Wednesday, December 12, 2018

Healthy Uplifting Recipes

What you do (and don’t) put into your body each day makes a big difference in how you feel and how much effort you can put into your recovery. The right mix of foods can help stabilize your mood, keep energy levels high and provide the right vitamins and minerals to stay healthy and strong in your recovery.

We scoured the Internet to find some healthy uplifting recipes to add to your recovery diet this season. Give them a try!

Stress-Busting Green Smoothie from MindBodyGreen.com
This simple recipe can work for breakfast or a snack and packs in mood-boosting spinach and sunflower seeds – they are both rich in B vitamins, which are key players in the production of the feel-good hormone serotonin. What’s more, the recipe includes omega-3 rich chia seeds (often called “food for your brain.”) And last, but not least, a bit of the superfood cacao contains magnesium, which is known for its calming effects. Just mix it all in a blender and sip that stress away.

Ingredients:
  • 1 cup strawberries
  • 1/2 - 1 cup fresh spinach
  • 1 tablespoon chia seeds
  • 1 tablespoon sunflower seeds
  • 1 tablespoon cacao
  • 1 ripe banana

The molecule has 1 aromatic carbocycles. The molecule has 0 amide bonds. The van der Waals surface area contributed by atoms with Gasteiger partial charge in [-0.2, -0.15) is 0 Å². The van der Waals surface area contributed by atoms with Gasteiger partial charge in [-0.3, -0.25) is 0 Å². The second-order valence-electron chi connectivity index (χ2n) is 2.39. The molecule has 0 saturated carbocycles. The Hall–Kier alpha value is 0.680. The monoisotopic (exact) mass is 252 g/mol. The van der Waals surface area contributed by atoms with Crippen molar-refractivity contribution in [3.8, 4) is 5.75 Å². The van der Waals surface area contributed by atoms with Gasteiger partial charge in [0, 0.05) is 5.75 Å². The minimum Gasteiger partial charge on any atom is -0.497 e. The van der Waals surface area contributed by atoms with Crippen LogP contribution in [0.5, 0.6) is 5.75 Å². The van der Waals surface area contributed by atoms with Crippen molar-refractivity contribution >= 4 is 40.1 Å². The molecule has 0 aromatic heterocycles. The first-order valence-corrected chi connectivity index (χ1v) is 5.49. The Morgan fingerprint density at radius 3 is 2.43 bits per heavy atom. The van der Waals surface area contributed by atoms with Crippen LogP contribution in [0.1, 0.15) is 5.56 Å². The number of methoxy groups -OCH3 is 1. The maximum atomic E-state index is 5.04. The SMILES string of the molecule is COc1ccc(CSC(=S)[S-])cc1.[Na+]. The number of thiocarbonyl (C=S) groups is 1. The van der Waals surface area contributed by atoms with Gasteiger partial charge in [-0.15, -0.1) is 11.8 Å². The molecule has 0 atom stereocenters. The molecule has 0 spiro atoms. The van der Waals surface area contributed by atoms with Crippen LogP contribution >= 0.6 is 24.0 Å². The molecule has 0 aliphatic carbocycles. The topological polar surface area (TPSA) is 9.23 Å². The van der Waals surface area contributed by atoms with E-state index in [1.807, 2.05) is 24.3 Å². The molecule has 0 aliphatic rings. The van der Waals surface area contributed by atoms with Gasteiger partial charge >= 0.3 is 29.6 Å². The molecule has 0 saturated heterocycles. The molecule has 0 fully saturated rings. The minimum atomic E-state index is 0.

• 1 cup coconut milk (full fat)
  • 1/2 cup water
Energy-Boosting Quinoa Power Salad from EatingWell.com
The stars of this recipe are sweet potatoes and quinoa – two superfoods that will keep you full and energized during the day. Plus, there’s lots of vitamin-packed greens (spinach, kale or arugula) as well as mood-boosting sunflower seeds. Make a big batch and eat it all week!

Ingredients:
  • 1 medium sweet potato, peeled and cut into ½-inch-thick wedges
  • ½ red onion, cut into ¼-inch-thick wedges
  • 2 tablespoons extra-virgin olive oil, divided
  • ½ teaspoon garlic powder
  • ¼ teaspoon salt, divided
  • 8 ounces chicken tenders
  • 2 tablespoons whole-grain mustard, divided
  • 1 tablespoon finely chopped shallot
  • 1 tablespoon pure maple syrup
  • 1 tablespoon cider vinegar
  • 4 cups baby greens, such as spinach, kale and/or arugula, washed and dried
  • ½ cup cooked red quinoa, cooled
  • 1 tablespoon unsalted sunflower seeds, toasted